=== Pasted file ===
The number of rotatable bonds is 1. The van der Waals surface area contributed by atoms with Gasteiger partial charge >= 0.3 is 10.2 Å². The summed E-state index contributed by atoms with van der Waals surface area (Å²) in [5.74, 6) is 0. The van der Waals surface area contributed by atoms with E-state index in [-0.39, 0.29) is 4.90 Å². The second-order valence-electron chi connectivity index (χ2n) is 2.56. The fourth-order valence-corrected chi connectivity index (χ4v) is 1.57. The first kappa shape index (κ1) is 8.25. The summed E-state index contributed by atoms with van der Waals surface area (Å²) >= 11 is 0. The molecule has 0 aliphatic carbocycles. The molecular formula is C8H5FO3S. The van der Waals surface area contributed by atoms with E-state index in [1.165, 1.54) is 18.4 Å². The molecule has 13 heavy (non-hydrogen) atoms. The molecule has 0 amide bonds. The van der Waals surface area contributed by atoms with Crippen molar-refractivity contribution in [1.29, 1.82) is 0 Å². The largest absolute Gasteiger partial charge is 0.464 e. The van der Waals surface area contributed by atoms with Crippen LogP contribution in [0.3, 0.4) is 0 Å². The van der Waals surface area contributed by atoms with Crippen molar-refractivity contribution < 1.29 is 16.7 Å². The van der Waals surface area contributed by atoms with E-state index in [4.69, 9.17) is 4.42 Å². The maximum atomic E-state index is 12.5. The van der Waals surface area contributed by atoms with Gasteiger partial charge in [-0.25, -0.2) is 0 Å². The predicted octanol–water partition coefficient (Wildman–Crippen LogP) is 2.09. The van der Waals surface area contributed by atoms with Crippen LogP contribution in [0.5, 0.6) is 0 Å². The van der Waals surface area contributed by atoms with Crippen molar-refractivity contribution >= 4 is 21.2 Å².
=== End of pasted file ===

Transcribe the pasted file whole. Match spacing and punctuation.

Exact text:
The number of rotatable bonds is 1. The van der Waals surface area contributed by atoms with Gasteiger partial charge >= 0.3 is 10.2 Å². The summed E-state index contributed by atoms with van der Waals surface area (Å²) in [5.74, 6) is 0. The van der Waals surface area contributed by atoms with E-state index in [-0.39, 0.29) is 4.90 Å². The second-order valence-electron chi connectivity index (χ2n) is 2.56. The fourth-order valence-corrected chi connectivity index (χ4v) is 1.57. The first kappa shape index (κ1) is 8.25. The summed E-state index contributed by atoms with van der Waals surface area (Å²) >= 11 is 0. The molecule has 0 aliphatic carbocycles. The molecular formula is C8H5FO3S. The van der Waals surface area contributed by atoms with E-state index in [1.165, 1.54) is 18.4 Å². The molecule has 13 heavy (non-hydrogen) atoms. The molecule has 0 amide bonds. The van der Waals surface area contributed by atoms with Crippen molar-refractivity contribution in [1.29, 1.82) is 0 Å². The largest absolute Gasteiger partial charge is 0.464 e. The van der Waals surface area contributed by atoms with Crippen LogP contribution in [0.3, 0.4) is 0 Å². The van der Waals surface area contributed by atoms with Crippen molar-refractivity contribution < 1.29 is 16.7 Å². The van der Waals surface area contributed by atoms with E-state index in [4.69, 9.17) is 4.42 Å². The maximum atomic E-state index is 12.5. The van der Waals surface area contributed by atoms with Gasteiger partial charge in [-0.25, -0.2) is 0 Å². The predicted octanol–water partition coefficient (Wildman–Crippen LogP) is 2.09. The van der Waals surface area contributed by atoms with Crippen LogP contribution in [0.5, 0.6) is 0 Å². The van der Waals surface area contributed by atoms with Crippen molar-refractivity contribution >= 4 is 21.2 Å².